In the tenth week of her training our Online News Ed Rhalou experiments with ultra running fuel.
In the tenth week of my training for the Hoka Highland Fling the repercussions of sneaking a marathon in have started to show, but not necessarily in a bad way. In the immediate 72 hours following a marathon I am usually struck with an all-consuming hunger that just won’t leave me. But since I’ve continued to train through my marathon recovery, I’ve taken the hunger with me, all week long.
It feels like there just isn’t enough food in the world to sustain me and I can never stop eating. The only time I don’t feel hungry is while I’m eating, or immediately after I’ve finished eating. The rest of the time I am like a food crazed maniac shovelling everything I can get my hands on into my gob.
This week my training plan stipulated a 45-minute easy, an interval session, some strength and conditioning work, a 75-minute easy run and a 20-miler at the weekend. Given that I’d much rather be eating than running right now, it seemed like the perfect opportunity to explore race day nutrition.
Ultras differ from marathons because the aim is for steady endurance as opposed to speed, so I don’t want to rely on the quick fix energy gels provide. But with a 53-mile run to contend with, it’s important to consume lots and lots of calories. The problem being, I might technically feel hungry, but I also struggle with the idea of eating real food on a long run. Like a fussy Goldilocks refusing lumpy porridge, it turns out I am a bit picky. But have you ever tried to actually eat food while you’re running? It’s not as easy as it sounds, and people in the park give you weird looks.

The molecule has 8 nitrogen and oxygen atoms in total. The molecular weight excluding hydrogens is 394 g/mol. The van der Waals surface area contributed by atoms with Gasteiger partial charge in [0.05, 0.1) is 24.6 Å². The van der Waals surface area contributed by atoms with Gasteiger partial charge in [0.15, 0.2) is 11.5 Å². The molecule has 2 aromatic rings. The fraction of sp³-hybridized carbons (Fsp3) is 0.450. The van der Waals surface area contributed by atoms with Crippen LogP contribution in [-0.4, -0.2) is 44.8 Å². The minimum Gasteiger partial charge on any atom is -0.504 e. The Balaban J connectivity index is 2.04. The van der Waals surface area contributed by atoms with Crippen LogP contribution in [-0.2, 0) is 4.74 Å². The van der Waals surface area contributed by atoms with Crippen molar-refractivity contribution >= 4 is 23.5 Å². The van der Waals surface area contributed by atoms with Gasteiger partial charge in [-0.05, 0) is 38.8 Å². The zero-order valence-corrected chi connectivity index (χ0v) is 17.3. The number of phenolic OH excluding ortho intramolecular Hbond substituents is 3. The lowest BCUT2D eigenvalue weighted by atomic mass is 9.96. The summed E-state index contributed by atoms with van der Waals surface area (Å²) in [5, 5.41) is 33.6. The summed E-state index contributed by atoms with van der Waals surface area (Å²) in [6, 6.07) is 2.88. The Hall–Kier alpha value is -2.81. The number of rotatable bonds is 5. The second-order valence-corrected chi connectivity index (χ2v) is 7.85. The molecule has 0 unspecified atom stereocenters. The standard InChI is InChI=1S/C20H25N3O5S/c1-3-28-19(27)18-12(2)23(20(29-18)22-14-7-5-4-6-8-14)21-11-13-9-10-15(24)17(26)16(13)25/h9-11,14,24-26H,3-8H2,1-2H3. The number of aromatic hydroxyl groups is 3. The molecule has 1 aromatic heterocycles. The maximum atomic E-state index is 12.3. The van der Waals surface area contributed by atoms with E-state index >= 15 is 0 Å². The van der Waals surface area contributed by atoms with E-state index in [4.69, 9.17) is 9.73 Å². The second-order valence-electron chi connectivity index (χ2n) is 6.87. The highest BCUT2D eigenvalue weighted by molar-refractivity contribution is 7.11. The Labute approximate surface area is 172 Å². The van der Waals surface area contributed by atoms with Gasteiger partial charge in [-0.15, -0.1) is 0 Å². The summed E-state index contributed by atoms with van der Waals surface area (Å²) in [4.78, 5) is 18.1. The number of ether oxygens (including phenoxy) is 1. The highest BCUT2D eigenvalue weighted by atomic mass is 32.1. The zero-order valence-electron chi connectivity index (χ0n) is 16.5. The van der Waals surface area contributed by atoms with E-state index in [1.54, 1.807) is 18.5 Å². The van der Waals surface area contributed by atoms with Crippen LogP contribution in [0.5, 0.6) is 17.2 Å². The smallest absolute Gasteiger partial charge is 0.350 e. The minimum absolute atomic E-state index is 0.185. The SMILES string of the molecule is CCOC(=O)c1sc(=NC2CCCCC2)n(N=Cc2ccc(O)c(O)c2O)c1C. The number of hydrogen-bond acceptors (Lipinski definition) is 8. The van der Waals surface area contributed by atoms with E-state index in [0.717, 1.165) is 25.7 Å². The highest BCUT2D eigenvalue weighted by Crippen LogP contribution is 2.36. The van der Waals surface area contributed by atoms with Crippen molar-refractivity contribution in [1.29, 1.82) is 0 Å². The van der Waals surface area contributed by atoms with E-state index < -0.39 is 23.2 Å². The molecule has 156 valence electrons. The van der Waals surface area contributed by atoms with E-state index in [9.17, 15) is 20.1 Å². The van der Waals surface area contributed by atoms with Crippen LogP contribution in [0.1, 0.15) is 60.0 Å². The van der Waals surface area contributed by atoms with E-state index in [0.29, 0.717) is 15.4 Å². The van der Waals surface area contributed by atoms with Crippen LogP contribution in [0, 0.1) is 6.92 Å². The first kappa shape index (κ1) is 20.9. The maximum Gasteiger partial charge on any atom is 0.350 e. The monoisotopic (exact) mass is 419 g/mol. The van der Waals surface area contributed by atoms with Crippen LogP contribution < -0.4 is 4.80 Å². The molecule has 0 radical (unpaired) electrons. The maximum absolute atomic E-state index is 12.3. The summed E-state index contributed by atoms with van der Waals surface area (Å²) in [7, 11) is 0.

My diet is also restricted by the fact I’m a lifetime vegetarian. I was raised on a plant based diet by my hippy mum. No I haven’t eaten meat or fish before. Yes I know this is a bit weird. No I don’t miss it; how can you miss what you’ve never eaten? And yes it is perfectly OK to never eat meat. I’ve run five marathons and two little ultras and I’m not dead yet.
After some trial and error, I have come to the following conclusions about ultra running fuel. (Please bear in mind I am about to run a 53-mile race so eating a load of crap is sort of justified).
Food I definitely cannot eat while I run
Fig rolls – Too dry.
Sandwiches – Too heavy.
Sweets – Too sickly.
Boiled eggs – No idea why I ever thought eggs were a good idea.
Hummus – This is a disaster. I LOVE hummus. But the garlicky lingering after taste is deeply distracting.
Food I can eat while I run
Snickers bars – Why they changed the name from Marathon to Snickers I will never know. They are perfect long run fuel. I could eat a whole party bag.
Salt and vinegar crisps – But only if consumed at the same time as aforementioned Snickers. On their own they are too dry and salty.
Cold pizza – The same theory that applies to hangovers works for ultra fueling. Any time, any place, any where, I will happily eat cold pizza. Give it to me in the rain, give it to me in the dark, give it to me right now. I love cold pizza.
Chocolate eggs – Sweets are too sickly but for some inexplicable reason, choc eggs are great. Especially the really gooey ones. This is just as well, as it’s Easter and they’re in all the shops.
Jaffa cakes – The little cakey biscuity discs of joy are just the right amount of squidgy and I could eat them all day long. In fact I have been. I keep eating them on my rest days and wondering why my running tights don’t fit.
As you can see my extensive race day nutrition is far from healthy and the search for the perfect running fuel continues. What do you lot eat? Let me know, I’d love to hear your race day nutrition tips. Find me on Twitter. @Rhalou